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Subject: MeSH example, extensibility

Patrick raised the issue of MeSH today for subject tagging of 
documents, so I looked into it a little more. Here's what I found ...

MeSH subject identifiers do have some sort of ID (not sure if they are 
represented as URIs also), and there is in fact a DCTERMS property 
specifically for encoding it. See here, towards the bottom:


This seems relevant too:


E.g. a MeSH subject heading could presumably be represented using 
something like this:


Not sure I have the details right (that id looks wrong for example), 
but you get the idea.

The above could then be included in the document meta.xml file for 
indexing (and is, coincidentally, a valid RDF property).  For purposes 
of indexing and search, then, that would go a long way without even 
needing to embed any source. It would work quite elegantly with the 
approach I've been advocating.

I can see the same thing using the RDF-based SKOS vocabulary.


In that case, I'd imagine also that the source descriptions would 
likely not typically get embedded in the ODF file (though of course 
*could*), but the identifiers would be the critical bit.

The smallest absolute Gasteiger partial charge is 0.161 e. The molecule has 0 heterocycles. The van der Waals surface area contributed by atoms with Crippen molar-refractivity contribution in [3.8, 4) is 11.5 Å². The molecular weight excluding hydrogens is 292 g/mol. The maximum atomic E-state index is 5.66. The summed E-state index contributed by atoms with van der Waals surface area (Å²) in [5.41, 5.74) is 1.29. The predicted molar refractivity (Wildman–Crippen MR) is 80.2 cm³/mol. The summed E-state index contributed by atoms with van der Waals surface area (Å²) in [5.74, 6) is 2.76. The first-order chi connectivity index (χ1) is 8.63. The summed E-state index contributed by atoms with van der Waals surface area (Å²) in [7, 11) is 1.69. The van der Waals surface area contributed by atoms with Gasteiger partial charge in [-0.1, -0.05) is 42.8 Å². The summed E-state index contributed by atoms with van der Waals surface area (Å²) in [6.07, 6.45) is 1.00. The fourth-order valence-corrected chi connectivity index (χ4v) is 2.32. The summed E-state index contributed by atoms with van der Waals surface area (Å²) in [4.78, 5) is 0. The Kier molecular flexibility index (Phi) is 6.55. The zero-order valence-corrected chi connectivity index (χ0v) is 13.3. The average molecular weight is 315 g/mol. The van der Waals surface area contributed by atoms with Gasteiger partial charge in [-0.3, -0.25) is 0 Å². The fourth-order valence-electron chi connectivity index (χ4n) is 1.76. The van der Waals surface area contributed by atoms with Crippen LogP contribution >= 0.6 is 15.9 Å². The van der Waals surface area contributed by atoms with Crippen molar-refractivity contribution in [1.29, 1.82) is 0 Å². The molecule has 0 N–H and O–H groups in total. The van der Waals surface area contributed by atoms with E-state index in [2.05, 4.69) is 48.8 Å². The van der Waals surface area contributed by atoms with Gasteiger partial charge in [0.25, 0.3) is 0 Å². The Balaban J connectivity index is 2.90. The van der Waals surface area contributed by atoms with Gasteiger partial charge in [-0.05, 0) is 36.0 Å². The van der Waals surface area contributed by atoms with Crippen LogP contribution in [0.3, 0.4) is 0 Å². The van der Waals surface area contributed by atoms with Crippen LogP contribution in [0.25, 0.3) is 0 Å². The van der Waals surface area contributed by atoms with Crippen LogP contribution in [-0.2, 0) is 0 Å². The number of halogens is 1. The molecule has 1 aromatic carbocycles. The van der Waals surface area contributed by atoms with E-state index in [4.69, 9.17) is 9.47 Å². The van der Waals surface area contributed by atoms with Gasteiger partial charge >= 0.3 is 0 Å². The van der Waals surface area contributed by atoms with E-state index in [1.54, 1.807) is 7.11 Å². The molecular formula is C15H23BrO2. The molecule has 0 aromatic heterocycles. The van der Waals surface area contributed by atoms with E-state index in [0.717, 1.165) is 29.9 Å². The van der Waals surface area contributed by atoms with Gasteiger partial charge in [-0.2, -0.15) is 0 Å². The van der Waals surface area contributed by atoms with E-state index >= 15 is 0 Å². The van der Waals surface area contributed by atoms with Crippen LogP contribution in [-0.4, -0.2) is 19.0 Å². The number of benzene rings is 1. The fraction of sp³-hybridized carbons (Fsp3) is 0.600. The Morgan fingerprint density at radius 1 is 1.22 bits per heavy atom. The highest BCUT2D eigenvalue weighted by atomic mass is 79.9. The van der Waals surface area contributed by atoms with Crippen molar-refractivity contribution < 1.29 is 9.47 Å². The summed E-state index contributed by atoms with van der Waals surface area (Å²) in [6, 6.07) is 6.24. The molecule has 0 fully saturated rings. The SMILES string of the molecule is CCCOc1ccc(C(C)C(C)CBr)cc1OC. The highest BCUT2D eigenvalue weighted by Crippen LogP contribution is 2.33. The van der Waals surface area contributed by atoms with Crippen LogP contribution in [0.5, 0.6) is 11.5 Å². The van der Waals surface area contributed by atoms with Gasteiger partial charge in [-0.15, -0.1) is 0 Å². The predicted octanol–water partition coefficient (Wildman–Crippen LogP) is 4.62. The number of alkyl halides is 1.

To be clear, then, *this* is what I mean by extensibility: the ability 
to add foreign properties to a resource description that correspond to 
a common model so that *tools know what they are.*

It would be absolutely counterproductive in my view to allow developers 
to throw out the ODF metadata entirely and use their own schema: a kind 
of all-or-nothing view of extensibility.

It is NOT, then, a notion of documents and schemas, and really gets to 
Florian's discussion of the abstract API.

E.g. if we think of the model in oo terms, then a document object 
(citation, table, image, etc.) gets described by something like a 
Resource object, which includes:

	-	a (optional) uri identifier
	-	one or more (optional) types
	-	an array of Property objects

There are then two kinds of Property objects:

	-	Literal (the simple property-value case above)
	-	linked Resource

This is simple, but very powerful.

If we don't use a common model (e.g. "rules for extension"), then we'll 
paint ODF into a rather tight corner, and we'd introduce more problems 
than we'd solve.


PS - I managed to write an XSLT in about 30 minutes that converted a 
MeSH example I found to this valid RDF. Really not hard.

    <annotation>region &amp; abdominal organs</annotation>
          <scopeNote>That portion of the body that lies
         between the thorax and the pelvis.</scopeNote>

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